University of Oulu

Inducing empathy towards upper limb impairments using a physical device and virtual reality

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Author: Koivisto, Jere1; Korpinen, Aki1; Rapo, Lasse1
Organizations: 1University of Oulu, Faculty of Information Technology and Electrical Engineering, Department of Computer Science and Engineering, Computer Science
Format: ebook
Version: published version
Access: open
Online Access: PDF Full Text (PDF, 3.9 MB)
Pages: 30
Persistent link:
Language: English
Published: Oulu : J. Koivisto; A. Korpinen; L. Rapo, 2023
Publish Date: 2023-06-22
Thesis type: Bachelor's thesis
Tutor: Georgiev, Georgi


Empathy is the ability to understand concepts deeply and intimately from the perspective of another person. Having this empathetic understanding of different medical conditions will help make more informed decisions when designing for a particular condition and increase the motivation for providing higher quality results. However, it can be quite challenging for people to easily gain this kind of empathetic knowledge without fully comprehending the extent to which a particular impairment affects someone’s day-to-day life. One of the most popular and effective methods of inducing empathy towards impairments is the use of empathy simulations. The basic concept of empathy simulations is to realistically simulate the limitations posed by an impairment so that the participant can gain a first-hand experience of what it is like to live with the impairment. Traditionally, these simulations were created using various physical means, but lately the use of virtual reality devices in these simulations has become more common. Virtual reality is essentially technology that allows the user to embody another persons perspective, which makes it exceptionally suitable for empathy simulations. The aim of our study was to investigate the generation of empathy towards upper extremity motor impairments using a mixture of physical and virtual means. For the purposes of this study, we built an arm mobility restricting harness to mimic an upper extremity motor impairment and a virtual reality environment of a home kitchen where the simulations took place. Two groups of volunteer participants experienced the simulation by performing simple tasks in the virtual reality environment while being limited by the mobility restricting harness. The difference between the groups was in having to recite different backstories for their simulated characters. Backstory for group 1 was in first-person, and group 2 for group in third-person. The stories were thought to target affective and cognitive empathy differently. The participants’ level of empathy was measured once before the simulation and once after the simulation using a collection of standardized questionnaires. The study showed significant increase in the level of emotional contagion over all participants (p < 0.044*) suggesting that the simulation increased the participants’ level of empathy in that category. No significant difference was measured between backstories, however, the results suggest the first-person story to assist cognitive empathy. The study also showed that the group with the backstory in first-person had better scores in all categories of embodiment suggesting that the first-person backstory enabled participants to better relate to their virtual character. Despite some promising results, further studies are needed to investigate empathy generation using a mixed physical and virtual empathy simulations.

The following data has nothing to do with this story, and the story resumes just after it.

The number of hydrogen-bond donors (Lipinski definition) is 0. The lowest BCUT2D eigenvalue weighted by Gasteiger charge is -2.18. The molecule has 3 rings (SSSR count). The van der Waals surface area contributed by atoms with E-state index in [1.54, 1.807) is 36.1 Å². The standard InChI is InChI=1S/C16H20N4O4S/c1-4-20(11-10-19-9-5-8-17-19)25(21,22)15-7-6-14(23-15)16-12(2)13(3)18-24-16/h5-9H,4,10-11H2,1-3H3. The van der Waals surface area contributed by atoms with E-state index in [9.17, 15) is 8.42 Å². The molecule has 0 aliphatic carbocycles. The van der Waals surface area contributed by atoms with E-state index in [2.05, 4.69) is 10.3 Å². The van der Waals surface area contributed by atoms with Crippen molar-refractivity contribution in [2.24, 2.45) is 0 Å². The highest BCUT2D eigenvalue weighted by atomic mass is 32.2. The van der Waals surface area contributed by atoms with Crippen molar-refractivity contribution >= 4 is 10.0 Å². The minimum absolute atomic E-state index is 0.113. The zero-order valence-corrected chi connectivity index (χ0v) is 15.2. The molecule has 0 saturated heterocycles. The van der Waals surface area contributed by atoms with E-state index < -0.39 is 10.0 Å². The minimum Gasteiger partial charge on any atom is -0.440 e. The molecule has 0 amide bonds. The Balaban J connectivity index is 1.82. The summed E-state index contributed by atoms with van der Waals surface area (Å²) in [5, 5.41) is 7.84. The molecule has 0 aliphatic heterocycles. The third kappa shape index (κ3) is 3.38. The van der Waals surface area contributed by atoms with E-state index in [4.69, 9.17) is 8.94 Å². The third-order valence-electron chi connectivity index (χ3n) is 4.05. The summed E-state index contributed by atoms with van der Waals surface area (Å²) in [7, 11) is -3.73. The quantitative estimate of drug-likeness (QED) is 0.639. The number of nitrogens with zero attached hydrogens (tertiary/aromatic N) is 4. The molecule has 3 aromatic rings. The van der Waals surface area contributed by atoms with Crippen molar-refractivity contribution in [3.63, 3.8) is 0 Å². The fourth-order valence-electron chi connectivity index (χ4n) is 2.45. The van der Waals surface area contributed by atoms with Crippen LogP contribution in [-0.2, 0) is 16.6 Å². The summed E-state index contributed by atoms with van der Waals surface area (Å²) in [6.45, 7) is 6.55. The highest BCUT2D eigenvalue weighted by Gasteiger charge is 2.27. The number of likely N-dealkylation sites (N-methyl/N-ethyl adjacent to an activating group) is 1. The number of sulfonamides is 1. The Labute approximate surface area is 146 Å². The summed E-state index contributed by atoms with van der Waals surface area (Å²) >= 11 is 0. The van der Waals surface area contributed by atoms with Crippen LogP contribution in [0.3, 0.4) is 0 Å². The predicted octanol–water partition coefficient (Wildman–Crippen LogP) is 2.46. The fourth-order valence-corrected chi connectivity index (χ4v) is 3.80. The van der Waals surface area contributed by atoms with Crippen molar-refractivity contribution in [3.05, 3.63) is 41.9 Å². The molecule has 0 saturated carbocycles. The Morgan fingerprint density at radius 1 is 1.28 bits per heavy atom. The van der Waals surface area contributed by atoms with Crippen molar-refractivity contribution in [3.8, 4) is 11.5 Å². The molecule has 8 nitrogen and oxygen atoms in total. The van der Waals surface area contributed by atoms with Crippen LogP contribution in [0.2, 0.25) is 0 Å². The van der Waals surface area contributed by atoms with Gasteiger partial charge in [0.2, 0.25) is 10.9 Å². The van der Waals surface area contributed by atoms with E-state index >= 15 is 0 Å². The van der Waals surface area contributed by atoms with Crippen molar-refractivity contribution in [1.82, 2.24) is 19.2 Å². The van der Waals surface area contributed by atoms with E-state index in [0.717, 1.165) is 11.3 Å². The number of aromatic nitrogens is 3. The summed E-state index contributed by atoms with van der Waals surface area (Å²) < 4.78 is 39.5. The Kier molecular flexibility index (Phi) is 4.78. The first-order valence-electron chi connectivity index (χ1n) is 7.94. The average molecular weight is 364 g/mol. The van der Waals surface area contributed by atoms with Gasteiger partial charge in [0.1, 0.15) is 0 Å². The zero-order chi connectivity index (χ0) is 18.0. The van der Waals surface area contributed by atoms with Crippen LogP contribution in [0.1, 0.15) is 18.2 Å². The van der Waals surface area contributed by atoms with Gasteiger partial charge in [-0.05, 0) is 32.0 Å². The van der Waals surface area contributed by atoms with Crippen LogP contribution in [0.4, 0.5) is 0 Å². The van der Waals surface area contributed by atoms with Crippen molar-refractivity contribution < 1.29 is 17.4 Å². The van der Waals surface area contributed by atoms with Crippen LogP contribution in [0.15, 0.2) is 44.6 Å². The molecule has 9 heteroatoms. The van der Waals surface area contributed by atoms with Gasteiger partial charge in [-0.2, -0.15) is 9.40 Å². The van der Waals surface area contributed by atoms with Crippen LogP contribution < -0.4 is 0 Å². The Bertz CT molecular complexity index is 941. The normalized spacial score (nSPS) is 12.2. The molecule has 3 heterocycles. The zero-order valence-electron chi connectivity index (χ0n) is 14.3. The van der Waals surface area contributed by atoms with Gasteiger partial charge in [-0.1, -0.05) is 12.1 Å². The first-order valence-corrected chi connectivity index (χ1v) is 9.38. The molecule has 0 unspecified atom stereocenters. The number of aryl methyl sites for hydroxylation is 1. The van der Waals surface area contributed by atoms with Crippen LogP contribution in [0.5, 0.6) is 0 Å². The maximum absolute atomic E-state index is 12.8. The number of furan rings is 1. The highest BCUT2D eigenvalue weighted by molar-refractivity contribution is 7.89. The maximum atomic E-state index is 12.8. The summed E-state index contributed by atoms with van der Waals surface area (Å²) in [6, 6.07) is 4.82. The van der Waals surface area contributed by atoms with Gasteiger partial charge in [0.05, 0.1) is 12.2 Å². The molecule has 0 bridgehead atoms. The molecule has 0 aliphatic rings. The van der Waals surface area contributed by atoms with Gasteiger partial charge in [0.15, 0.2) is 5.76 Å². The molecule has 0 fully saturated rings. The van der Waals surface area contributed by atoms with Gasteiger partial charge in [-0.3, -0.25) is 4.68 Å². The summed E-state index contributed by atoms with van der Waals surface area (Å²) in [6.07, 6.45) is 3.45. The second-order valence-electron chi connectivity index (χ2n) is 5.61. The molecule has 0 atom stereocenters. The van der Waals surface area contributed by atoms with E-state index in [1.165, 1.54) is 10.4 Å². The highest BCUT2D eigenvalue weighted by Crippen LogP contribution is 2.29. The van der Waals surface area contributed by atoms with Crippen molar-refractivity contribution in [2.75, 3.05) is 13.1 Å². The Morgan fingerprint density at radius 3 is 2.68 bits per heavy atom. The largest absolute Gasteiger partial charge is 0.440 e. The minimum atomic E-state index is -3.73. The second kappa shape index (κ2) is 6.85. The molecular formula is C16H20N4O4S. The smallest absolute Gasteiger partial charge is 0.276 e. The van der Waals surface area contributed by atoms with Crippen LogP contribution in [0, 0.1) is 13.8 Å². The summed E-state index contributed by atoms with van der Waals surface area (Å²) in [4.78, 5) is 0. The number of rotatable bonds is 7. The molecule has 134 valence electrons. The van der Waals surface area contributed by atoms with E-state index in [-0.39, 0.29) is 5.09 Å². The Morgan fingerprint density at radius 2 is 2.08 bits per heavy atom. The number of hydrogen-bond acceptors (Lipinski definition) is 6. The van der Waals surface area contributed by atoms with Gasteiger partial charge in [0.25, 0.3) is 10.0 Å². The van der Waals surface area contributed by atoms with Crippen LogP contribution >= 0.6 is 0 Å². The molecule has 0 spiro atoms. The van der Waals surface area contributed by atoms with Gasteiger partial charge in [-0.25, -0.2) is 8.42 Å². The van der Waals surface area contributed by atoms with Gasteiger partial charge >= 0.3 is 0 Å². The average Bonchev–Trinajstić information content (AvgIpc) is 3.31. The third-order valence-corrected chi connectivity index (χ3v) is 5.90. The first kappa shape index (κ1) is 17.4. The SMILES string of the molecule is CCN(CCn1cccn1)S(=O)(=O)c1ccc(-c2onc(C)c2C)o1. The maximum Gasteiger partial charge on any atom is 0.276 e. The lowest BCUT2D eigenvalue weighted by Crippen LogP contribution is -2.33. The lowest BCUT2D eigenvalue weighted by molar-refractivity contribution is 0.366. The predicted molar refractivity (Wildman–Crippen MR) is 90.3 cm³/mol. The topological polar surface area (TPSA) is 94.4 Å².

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Copyright information: © Jere Koivisto; Aki Korpinen; Lasse Rapo, 2023. Except otherwise noted, the reuse of this document is authorised under a Creative Commons Attribution 4.0 International (CC-BY 4.0) licence ( This means that reuse is allowed provided appropriate credit is given and any changes are indicated. For any use or reproduction of elements that are not owned by the author(s), permission may need to be directly from the respective right holders.